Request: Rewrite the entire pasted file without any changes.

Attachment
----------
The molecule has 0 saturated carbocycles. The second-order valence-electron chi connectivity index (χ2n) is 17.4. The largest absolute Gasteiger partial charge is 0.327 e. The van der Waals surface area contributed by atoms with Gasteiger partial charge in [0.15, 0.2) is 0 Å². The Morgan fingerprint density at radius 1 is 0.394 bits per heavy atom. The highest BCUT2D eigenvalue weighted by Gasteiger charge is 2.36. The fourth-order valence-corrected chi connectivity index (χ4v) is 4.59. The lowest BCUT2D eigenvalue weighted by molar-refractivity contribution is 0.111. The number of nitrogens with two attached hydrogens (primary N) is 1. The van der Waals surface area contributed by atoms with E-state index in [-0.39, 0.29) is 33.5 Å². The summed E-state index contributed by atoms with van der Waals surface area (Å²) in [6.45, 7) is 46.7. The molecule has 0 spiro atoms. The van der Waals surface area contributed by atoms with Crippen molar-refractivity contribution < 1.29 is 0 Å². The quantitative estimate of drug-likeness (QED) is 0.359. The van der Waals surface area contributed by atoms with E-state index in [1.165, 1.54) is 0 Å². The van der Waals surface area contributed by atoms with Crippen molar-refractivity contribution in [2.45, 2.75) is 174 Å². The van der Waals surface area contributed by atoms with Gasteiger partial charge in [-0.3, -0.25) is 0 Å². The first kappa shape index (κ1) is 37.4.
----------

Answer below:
The molecule has 0 saturated carbocycles. The second-order valence-electron chi connectivity index (χ2n) is 17.4. The largest absolute Gasteiger partial charge is 0.327 e. The van der Waals surface area contributed by atoms with Gasteiger partial charge in [0.15, 0.2) is 0 Å². The Morgan fingerprint density at radius 1 is 0.394 bits per heavy atom. The highest BCUT2D eigenvalue weighted by Gasteiger charge is 2.36. The fourth-order valence-corrected chi connectivity index (χ4v) is 4.59. The lowest BCUT2D eigenvalue weighted by molar-refractivity contribution is 0.111. The number of nitrogens with two attached hydrogens (primary N) is 1. The van der Waals surface area contributed by atoms with E-state index in [-0.39, 0.29) is 33.5 Å². The summed E-state index contributed by atoms with van der Waals surface area (Å²) in [6.45, 7) is 46.7. The molecule has 0 spiro atoms. The van der Waals surface area contributed by atoms with Crippen molar-refractivity contribution < 1.29 is 0 Å². The quantitative estimate of drug-likeness (QED) is 0.359. The van der Waals surface area contributed by atoms with E-state index in [1.165, 1.54) is 0 Å². The van der Waals surface area contributed by atoms with Crippen molar-refractivity contribution in [2.45, 2.75) is 174 Å². The van der Waals surface area contributed by atoms with Gasteiger partial charge in [-0.3, -0.25) is 0 Å². The first kappa shape index (κ1) is 37.4.